I have found that the root of the issue is not the answer but rather if my heart truly believes that God is good and He has good plans for me.
I have had some BIG Nos in my life~
- Heal my mom & allow me to grow up with my mommy by my side.
- Heal my husband & restore my marriage and let us serve you together the rest of our lives.
- Heal my Daddy and keep me from having to let go and not watch him disappear before my eyes.
- Heal my infertility & grant me the honor of being a mom.
Each BIG No I get brings me back to this place. Do I trust my Father in heaven to do what is best for me even when I don’t think that it is?
To be honest sometimes I struggle with this. I am so thankful that I have years of His faithfulness to remind me I do trust Him. He is good.
When the struggles are big I also have to ask my father to give me more faith like the man in Mark 9:24. “Immediately the father of the child cried out and said, “I believe; help my unbelief!” (NAS) Lord, just Help my unbelief!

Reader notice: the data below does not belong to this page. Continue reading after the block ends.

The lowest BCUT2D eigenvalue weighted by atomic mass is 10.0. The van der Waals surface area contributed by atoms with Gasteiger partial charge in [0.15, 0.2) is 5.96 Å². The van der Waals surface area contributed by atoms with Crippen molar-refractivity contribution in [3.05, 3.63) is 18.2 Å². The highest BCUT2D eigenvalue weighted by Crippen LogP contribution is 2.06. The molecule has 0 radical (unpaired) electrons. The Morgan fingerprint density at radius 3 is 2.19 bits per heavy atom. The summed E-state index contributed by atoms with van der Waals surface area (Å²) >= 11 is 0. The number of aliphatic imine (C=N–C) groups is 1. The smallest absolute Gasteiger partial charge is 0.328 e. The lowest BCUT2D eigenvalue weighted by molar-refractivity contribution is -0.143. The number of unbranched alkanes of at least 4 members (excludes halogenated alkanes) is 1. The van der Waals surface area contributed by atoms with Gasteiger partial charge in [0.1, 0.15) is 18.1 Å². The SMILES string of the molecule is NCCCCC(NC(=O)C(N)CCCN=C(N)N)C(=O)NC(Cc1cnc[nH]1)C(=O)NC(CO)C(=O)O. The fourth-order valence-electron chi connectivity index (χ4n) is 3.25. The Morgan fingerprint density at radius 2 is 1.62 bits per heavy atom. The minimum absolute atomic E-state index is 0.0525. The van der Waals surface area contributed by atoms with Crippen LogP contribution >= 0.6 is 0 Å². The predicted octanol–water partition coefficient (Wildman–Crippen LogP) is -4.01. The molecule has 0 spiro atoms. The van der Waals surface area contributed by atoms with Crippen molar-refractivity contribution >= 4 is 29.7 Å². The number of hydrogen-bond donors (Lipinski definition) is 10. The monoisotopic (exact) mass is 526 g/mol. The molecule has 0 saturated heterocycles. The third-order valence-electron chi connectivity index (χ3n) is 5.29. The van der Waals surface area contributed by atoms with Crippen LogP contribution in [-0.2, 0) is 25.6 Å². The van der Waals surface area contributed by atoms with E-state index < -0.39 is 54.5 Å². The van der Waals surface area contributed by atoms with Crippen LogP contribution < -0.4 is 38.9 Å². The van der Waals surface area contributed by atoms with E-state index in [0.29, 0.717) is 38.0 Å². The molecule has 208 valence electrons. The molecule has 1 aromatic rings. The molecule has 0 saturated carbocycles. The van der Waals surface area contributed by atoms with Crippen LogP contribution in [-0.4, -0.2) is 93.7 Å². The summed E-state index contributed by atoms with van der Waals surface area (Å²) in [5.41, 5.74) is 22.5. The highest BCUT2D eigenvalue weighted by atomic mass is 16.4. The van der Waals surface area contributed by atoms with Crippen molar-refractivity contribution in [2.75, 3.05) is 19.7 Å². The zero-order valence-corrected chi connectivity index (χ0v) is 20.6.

This prayer is one I have always had answered with a BIG YES! He holds me and encourages me. And in a season, I find the strength to again say, I know you love me and have my best at heart.
What prayers have the answer from your Father been No? What have you found has helped you to accept that No?
Matthew 7:9-11, “Or what man is there among you who, when his son asks for a loaf, will give him a stone? Or if he asks for a fish, he will not give him a snake, will he? If you then, being evil, know how to give good gifts to your children, how much more will your Father who is in heaven give what is good to those who ask Him!” (NASB)